Column: Record Store Day is music to fans’ ears

Saturday is Record Store Day, with local shops offering special releases (most of them on vinyl), giveaways and a festive atmosphere. Friday’s column has more details as well as relevant links to the RSD website and release list. I also plug my Hitchcock series at Ontario’s library and present a few nuggets from Monday’s Upland council meeting that I cut from Wednesday’s column.

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Restaurant of the Week: Chu Fine Chinese Cuisine



Chu Fine Chinese Cuisine, 11334 Fourth St. (at Milliken), Rancho Cucamonga

Chu has been across from Ontario Mills, in the same center as Chipotle and Kula, since about 2008. I ate there once, occasionally made jokes with friends about Chu Chinese Food being a good place to chew Chinese food and kind of forgot about the place until returning recently with a friend for dinner.

It’s a sitdown restaurant, comfortable and moderately snazzy, with vases and other objects displayed in a series of niches (seen below) and 3-D art produced with layered cutout images hanging on the walls. One depicts the Last Supper. People were seated in front of it, eating supper themselves, which prevented a closer look. All the pieces are for sale, generally at $1,000 or more, a price that would seem beyond the means of most who would eat at Chu’s, where entrees range from $7 to $13.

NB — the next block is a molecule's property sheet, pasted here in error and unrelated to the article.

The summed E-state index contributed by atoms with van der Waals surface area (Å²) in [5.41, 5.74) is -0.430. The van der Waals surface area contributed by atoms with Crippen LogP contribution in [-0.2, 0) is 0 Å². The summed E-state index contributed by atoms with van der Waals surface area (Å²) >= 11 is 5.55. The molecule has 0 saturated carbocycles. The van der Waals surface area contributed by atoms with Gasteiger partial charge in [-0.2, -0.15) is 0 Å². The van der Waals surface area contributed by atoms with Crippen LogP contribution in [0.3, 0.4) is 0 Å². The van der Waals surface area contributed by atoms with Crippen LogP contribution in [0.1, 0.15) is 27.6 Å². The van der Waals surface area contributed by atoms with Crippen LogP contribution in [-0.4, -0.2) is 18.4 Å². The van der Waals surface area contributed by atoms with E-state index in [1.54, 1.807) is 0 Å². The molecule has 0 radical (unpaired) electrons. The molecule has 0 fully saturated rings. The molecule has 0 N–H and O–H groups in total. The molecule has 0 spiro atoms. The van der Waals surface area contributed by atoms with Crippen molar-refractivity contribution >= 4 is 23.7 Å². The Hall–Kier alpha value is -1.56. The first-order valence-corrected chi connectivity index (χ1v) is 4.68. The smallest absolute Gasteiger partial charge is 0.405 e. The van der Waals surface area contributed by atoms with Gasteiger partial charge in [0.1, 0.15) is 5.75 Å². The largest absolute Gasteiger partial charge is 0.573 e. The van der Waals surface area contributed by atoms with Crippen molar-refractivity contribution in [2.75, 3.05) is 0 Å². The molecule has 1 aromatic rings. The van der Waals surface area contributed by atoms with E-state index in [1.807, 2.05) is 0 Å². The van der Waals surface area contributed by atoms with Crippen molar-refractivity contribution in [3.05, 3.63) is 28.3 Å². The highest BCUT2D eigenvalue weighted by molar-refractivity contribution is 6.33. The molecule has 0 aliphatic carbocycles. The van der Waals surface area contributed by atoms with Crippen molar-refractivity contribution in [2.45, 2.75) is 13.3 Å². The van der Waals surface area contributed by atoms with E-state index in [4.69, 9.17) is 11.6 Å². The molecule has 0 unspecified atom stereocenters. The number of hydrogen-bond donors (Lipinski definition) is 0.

We ordered a la carte entrees from the house specialties list: fried chicken with hot garlic sauce ($11, below) and rice cakes Shanghai style ($9, bottom). The chicken came in bite-sized pieces. We liked it best, even if the sauce didn’t qualify as hot. The rice cakes weren’t the diet-food kind but rather soft, chewy discs the size and color of water chestnuts, served with a few vegetables. I liked them, although a platter of them was a few too many.

Most of the rest of the menu is typical Cantonese-American fare, down to chop suey and cream cheese wontons. Unexciting, but not bad, and this is one of the few Ontario Mills-adjacent spots (Green Mango is another) where you’re guaranteed to be able to get a table quickly on a Friday or Saturday night when all the chains are gridlocked, and get a decent meal to boot.



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‘Special K’: grrreeaat!


I caught “Special K: Cal Poly Pomona’s First 75 Years” on Sunday in its only planned performance. As I won’t get a chance to go into it in my column until later this week, if at all, I’ll take a moment to say how lively it was, especially when it could have been dry as a bone.